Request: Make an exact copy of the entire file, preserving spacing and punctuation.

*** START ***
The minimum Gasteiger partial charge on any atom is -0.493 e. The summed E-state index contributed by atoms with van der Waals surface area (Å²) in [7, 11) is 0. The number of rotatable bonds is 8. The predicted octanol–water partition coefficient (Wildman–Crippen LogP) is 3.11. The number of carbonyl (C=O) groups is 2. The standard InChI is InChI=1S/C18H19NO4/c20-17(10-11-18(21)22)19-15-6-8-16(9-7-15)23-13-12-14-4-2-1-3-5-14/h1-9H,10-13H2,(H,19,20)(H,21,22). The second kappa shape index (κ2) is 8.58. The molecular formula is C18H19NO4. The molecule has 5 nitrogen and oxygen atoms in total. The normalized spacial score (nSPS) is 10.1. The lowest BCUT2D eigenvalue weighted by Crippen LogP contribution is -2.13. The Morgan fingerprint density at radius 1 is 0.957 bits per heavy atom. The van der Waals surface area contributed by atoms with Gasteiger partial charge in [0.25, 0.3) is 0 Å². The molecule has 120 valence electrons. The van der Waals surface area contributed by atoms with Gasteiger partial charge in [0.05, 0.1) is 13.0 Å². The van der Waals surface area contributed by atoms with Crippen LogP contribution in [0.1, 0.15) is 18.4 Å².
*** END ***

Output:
The minimum Gasteiger partial charge on any atom is -0.493 e. The summed E-state index contributed by atoms with van der Waals surface area (Å²) in [7, 11) is 0. The number of rotatable bonds is 8. The predicted octanol–water partition coefficient (Wildman–Crippen LogP) is 3.11. The number of carbonyl (C=O) groups is 2. The standard InChI is InChI=1S/C18H19NO4/c20-17(10-11-18(21)22)19-15-6-8-16(9-7-15)23-13-12-14-4-2-1-3-5-14/h1-9H,10-13H2,(H,19,20)(H,21,22). The second kappa shape index (κ2) is 8.58. The molecular formula is C18H19NO4. The molecule has 5 nitrogen and oxygen atoms in total. The normalized spacial score (nSPS) is 10.1. The lowest BCUT2D eigenvalue weighted by Crippen LogP contribution is -2.13. The Morgan fingerprint density at radius 1 is 0.957 bits per heavy atom. The van der Waals surface area contributed by atoms with Gasteiger partial charge in [0.25, 0.3) is 0 Å². The molecule has 120 valence electrons. The van der Waals surface area contributed by atoms with Gasteiger partial charge in [0.05, 0.1) is 13.0 Å². The van der Waals surface area contributed by atoms with Crippen LogP contribution in [0.1, 0.15) is 18.4 Å².